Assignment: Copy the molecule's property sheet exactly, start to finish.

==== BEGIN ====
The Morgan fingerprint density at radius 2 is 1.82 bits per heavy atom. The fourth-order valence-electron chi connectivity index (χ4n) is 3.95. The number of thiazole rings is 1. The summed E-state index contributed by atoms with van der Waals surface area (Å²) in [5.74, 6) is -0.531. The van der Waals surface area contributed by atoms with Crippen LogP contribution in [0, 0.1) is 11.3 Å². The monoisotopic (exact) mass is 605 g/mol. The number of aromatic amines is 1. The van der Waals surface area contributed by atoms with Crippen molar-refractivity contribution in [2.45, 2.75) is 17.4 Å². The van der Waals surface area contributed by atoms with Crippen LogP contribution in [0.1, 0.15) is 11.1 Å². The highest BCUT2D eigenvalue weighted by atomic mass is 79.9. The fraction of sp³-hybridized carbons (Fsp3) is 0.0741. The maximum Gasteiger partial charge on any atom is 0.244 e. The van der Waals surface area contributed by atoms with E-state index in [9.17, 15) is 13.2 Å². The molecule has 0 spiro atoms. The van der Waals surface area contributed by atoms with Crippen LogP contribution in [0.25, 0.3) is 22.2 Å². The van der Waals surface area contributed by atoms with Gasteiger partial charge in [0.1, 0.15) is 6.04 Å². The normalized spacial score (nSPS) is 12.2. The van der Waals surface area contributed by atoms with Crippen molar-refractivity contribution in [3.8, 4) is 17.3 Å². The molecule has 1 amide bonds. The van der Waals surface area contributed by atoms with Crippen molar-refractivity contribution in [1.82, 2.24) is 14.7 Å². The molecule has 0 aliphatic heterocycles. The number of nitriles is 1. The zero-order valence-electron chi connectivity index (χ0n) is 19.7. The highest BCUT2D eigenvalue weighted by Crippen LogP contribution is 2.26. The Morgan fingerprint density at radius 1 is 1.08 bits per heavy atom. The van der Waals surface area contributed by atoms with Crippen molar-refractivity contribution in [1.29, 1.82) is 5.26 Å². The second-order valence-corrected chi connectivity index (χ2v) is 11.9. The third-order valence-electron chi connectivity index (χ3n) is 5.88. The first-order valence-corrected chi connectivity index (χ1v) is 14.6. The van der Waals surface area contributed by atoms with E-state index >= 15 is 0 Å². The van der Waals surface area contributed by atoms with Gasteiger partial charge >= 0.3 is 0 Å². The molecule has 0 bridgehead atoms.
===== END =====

The Morgan fingerprint density at radius 2 is 1.82 bits per heavy atom. The fourth-order valence-electron chi connectivity index (χ4n) is 3.95. The number of thiazole rings is 1. The summed E-state index contributed by atoms with van der Waals surface area (Å²) in [5.74, 6) is -0.531. The van der Waals surface area contributed by atoms with Crippen LogP contribution in [0, 0.1) is 11.3 Å². The monoisotopic (exact) mass is 605 g/mol. The number of aromatic amines is 1. The van der Waals surface area contributed by atoms with Crippen molar-refractivity contribution in [2.45, 2.75) is 17.4 Å². The van der Waals surface area contributed by atoms with Crippen LogP contribution in [0.1, 0.15) is 11.1 Å². The highest BCUT2D eigenvalue weighted by atomic mass is 79.9. The fraction of sp³-hybridized carbons (Fsp3) is 0.0741. The maximum Gasteiger partial charge on any atom is 0.244 e. The van der Waals surface area contributed by atoms with E-state index in [9.17, 15) is 13.2 Å². The molecule has 0 spiro atoms. The van der Waals surface area contributed by atoms with Crippen LogP contribution in [0.25, 0.3) is 22.2 Å². The van der Waals surface area contributed by atoms with Gasteiger partial charge in [0.1, 0.15) is 6.04 Å². The normalized spacial score (nSPS) is 12.2. The van der Waals surface area contributed by atoms with Crippen molar-refractivity contribution in [3.8, 4) is 17.3 Å². The molecule has 1 amide bonds. The van der Waals surface area contributed by atoms with Crippen molar-refractivity contribution in [1.82, 2.24) is 14.7 Å². The molecule has 0 aliphatic heterocycles. The number of nitriles is 1. The zero-order valence-electron chi connectivity index (χ0n) is 19.7. The highest BCUT2D eigenvalue weighted by Crippen LogP contribution is 2.26. The Morgan fingerprint density at radius 1 is 1.08 bits per heavy atom. The van der Waals surface area contributed by atoms with Crippen molar-refractivity contribution in [1.29, 1.82) is 5.26 Å². The second-order valence-corrected chi connectivity index (χ2v) is 11.9. The third-order valence-electron chi connectivity index (χ3n) is 5.88. The first-order valence-corrected chi connectivity index (χ1v) is 14.6. The van der Waals surface area contributed by atoms with E-state index >= 15 is 0 Å². The van der Waals surface area contributed by atoms with Gasteiger partial charge >= 0.3 is 0 Å². The molecule has 0 bridgehead atoms.